I've said a number of times that the reason I started writing "Princeless" was because I wanted a book that I could share with my daughter. I wanted her to see a girl with the power to affect her own life. I wanted her to see a girl with brown skin portrayed as a hero with agency. I didn't want her to grow up believing that she should aspire to be like those sad little princesses that sit around in a tower and wait for their prince to come. I didn't want her to define herself by her love interest. I wanted her to be empowered.

And isn't that what comics is all about? Isn't the super hero genre about empowering the little guys and girls of the world and telling them that they have the power to do the right thing and be the good person that they want to be? In a world where a skinny kid from Queens has saved the world hundreds of times, why are there so few girls doing the same? Why are the girls being raped and murdered or racking up body counts? What ever happened to the woman of tomorrow? Do we even have one of those?

PRINCELESS_PREVIEW_Page7A year ago, I felt like it was all turning around. Princeless got nominated for two Eisners, Captain Marvel was launching, and some great female creators were really starting to come to the front of the pack. Now, I'm not sure. Plenty of books are doing it right, but books like Captain Marvel and Hawkeye and FF and Fearless Defenders and Wolverine and the X-Men are the exceptions. For every one of those books that comes out in a month there are 10 absolute disasters. There are editors who won't let characters see the light of day because they're not the characters they grew up with or they loved when tons of female fans are just begging them to make a book for them. There are women getting harassed at cons and interrogated about their credentials at comic stores. There are retailers who won't order or won't carry books designed for a younger audience because they have some antiquated notion about what a comic or comic shop should be.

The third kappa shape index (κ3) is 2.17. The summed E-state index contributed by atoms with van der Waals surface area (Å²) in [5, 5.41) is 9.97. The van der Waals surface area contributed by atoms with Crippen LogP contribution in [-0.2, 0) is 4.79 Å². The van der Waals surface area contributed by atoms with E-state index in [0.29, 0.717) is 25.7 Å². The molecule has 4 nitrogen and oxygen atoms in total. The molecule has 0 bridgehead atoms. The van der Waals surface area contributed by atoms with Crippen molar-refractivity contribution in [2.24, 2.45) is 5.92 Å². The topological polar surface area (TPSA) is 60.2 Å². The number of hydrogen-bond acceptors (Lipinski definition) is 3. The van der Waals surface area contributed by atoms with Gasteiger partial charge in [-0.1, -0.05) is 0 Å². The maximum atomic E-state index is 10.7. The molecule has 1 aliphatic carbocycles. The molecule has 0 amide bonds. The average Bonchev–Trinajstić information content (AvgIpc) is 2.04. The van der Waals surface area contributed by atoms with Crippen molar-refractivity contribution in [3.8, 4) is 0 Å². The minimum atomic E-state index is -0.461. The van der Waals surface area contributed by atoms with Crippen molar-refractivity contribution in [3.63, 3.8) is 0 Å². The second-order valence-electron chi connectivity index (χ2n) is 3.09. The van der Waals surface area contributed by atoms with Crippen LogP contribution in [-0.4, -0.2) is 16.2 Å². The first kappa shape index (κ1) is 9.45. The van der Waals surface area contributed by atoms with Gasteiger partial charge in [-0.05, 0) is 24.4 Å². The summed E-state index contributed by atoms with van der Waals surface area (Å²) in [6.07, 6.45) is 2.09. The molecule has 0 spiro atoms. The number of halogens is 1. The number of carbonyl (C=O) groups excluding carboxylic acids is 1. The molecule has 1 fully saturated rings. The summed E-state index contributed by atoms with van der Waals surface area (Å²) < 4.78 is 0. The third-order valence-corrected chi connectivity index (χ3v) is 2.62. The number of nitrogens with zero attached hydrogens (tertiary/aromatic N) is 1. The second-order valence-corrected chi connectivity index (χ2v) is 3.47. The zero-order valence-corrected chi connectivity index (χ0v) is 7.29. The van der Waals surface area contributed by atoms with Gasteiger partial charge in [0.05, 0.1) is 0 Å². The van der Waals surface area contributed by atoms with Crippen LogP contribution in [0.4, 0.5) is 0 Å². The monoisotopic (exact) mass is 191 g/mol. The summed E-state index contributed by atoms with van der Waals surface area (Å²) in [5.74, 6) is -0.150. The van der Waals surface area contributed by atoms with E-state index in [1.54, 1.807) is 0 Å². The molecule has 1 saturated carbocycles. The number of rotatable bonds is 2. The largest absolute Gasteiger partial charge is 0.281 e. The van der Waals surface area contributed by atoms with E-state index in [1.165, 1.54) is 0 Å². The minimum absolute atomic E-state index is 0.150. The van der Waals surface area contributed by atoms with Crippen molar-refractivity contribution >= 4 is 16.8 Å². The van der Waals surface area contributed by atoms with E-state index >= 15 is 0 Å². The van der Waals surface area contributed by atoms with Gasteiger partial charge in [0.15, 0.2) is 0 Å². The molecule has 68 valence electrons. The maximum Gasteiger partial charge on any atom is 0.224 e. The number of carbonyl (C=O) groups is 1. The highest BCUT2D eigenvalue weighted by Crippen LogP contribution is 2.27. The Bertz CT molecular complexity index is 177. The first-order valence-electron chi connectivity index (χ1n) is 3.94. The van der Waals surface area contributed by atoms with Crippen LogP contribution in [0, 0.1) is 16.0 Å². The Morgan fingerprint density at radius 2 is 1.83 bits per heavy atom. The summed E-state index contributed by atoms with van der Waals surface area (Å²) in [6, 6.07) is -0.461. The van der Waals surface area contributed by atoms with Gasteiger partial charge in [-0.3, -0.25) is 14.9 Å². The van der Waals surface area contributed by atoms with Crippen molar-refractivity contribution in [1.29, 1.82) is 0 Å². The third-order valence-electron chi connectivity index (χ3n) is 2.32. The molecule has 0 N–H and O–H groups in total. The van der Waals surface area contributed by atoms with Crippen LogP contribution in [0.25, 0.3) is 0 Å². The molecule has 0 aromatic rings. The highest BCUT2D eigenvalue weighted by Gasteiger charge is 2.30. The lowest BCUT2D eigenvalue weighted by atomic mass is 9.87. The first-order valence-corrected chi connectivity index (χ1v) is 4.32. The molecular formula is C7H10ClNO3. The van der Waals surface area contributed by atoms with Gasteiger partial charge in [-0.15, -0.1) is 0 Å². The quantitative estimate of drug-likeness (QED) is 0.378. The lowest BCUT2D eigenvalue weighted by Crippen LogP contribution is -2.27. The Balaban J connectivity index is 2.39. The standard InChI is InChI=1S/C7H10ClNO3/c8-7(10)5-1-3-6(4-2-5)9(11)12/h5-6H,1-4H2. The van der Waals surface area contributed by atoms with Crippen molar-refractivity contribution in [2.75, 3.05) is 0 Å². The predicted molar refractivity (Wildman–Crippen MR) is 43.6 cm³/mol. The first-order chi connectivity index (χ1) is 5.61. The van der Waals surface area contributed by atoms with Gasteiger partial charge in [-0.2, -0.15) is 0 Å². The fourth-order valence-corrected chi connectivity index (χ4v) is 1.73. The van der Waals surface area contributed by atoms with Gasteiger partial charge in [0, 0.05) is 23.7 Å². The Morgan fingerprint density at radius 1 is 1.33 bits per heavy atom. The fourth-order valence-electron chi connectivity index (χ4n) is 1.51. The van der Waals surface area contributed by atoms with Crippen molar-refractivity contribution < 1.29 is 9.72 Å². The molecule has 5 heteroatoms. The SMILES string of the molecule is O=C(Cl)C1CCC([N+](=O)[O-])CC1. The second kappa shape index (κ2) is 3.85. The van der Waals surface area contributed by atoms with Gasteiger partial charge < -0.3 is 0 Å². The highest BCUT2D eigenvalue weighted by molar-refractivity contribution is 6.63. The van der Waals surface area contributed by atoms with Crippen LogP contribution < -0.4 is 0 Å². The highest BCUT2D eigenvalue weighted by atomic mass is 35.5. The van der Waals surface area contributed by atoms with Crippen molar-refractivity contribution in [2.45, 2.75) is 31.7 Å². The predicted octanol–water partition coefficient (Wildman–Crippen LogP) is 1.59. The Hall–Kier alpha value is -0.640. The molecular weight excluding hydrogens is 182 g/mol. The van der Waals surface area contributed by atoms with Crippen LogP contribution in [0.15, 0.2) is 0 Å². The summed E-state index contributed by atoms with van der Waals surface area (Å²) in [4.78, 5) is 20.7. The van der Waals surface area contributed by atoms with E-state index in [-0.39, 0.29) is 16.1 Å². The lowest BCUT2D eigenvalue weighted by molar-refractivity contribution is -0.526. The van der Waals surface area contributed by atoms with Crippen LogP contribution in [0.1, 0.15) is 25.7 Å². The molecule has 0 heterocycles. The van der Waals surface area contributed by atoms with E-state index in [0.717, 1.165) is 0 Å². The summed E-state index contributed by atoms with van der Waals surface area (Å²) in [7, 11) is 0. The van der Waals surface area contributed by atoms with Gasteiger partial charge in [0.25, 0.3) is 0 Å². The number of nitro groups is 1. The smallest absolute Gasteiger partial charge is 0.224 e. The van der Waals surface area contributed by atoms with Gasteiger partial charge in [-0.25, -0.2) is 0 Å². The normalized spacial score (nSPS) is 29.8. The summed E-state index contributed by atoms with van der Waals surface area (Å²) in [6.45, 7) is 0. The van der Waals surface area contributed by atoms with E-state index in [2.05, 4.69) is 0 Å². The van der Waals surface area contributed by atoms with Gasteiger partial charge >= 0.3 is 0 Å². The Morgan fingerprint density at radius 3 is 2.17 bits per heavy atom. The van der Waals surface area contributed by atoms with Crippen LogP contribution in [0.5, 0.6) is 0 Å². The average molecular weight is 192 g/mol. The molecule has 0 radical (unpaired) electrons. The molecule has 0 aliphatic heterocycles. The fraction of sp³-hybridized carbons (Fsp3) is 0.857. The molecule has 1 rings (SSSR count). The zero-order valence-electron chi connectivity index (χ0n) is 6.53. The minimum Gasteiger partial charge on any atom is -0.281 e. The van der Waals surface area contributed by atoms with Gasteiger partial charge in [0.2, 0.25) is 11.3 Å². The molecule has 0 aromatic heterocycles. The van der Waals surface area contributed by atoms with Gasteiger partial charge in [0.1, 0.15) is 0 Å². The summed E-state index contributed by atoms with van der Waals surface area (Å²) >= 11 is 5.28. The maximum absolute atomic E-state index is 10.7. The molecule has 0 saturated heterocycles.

In short, Comics, I'm scared. I want my daughter to grow up with heroes that she can look up to the same way I did. I want books that are for her to exist. I want her to be able to pick up books from major publishers without having to worry about whatever it is the new superheroine represents. I'm tired of fetish books and risqué variants. I need more. She deserves more. There needs to be a change at the highest levels and from the deepest roots. We need to look at what we want to be to the future generation and stop worrying about pandering to our own shrinking demographic. My daughter loves Wonder Woman. Why isn't there a Wonder Woman book coming out that I can show her? Isn't it possible that, just once, instead of a white boy from Queens, a black girl from Brooklyn could save the world?

Until then, I'll keep writing the books I want to see and I hope others will too,

Jeremy Whitley


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Rich JohnstonAbout Rich Johnston

Founder of Bleeding Cool. The longest-serving digital news reporter in the world, since 1992. Author of The Flying Friar, Holed Up, The Avengefuls, Doctor Who: Room With A Deja Vu, The Many Murders Of Miss Cranbourne, Chase Variant. Lives in South-West London, works from Blacks on Dean Street, shops at Piranha Comics. Father of two. Political cartoonist.